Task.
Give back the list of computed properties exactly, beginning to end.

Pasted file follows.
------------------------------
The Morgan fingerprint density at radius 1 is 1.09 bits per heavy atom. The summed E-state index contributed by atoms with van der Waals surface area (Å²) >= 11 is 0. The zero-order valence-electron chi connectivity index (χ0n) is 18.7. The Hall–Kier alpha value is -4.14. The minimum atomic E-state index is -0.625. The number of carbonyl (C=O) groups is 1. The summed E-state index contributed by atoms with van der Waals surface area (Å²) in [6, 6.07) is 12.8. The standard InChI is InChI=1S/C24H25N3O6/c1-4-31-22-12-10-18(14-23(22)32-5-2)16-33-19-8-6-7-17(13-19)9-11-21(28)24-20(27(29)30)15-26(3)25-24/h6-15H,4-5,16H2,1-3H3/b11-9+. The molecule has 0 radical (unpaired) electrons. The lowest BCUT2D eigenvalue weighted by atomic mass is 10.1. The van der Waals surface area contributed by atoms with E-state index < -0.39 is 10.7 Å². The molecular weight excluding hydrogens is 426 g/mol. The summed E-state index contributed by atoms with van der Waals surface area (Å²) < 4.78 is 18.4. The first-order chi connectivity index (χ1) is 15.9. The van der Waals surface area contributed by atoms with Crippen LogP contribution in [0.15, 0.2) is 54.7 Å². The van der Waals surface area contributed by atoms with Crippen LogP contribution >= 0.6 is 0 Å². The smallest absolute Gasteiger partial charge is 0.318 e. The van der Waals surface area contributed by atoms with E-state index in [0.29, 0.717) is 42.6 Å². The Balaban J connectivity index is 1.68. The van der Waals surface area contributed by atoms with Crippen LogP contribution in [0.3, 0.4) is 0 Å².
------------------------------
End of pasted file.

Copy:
The Morgan fingerprint density at radius 1 is 1.09 bits per heavy atom. The summed E-state index contributed by atoms with van der Waals surface area (Å²) >= 11 is 0. The zero-order valence-electron chi connectivity index (χ0n) is 18.7. The Hall–Kier alpha value is -4.14. The minimum atomic E-state index is -0.625. The number of carbonyl (C=O) groups is 1. The summed E-state index contributed by atoms with van der Waals surface area (Å²) in [6, 6.07) is 12.8. The standard InChI is InChI=1S/C24H25N3O6/c1-4-31-22-12-10-18(14-23(22)32-5-2)16-33-19-8-6-7-17(13-19)9-11-21(28)24-20(27(29)30)15-26(3)25-24/h6-15H,4-5,16H2,1-3H3/b11-9+. The molecule has 0 radical (unpaired) electrons. The lowest BCUT2D eigenvalue weighted by atomic mass is 10.1. The van der Waals surface area contributed by atoms with E-state index < -0.39 is 10.7 Å². The molecular weight excluding hydrogens is 426 g/mol. The summed E-state index contributed by atoms with van der Waals surface area (Å²) < 4.78 is 18.4. The first-order chi connectivity index (χ1) is 15.9. The van der Waals surface area contributed by atoms with Crippen LogP contribution in [0.15, 0.2) is 54.7 Å². The van der Waals surface area contributed by atoms with Crippen LogP contribution >= 0.6 is 0 Å². The smallest absolute Gasteiger partial charge is 0.318 e. The van der Waals surface area contributed by atoms with E-state index in [0.29, 0.717) is 42.6 Å². The Balaban J connectivity index is 1.68. The van der Waals surface area contributed by atoms with Crippen LogP contribution in [0.3, 0.4) is 0 Å².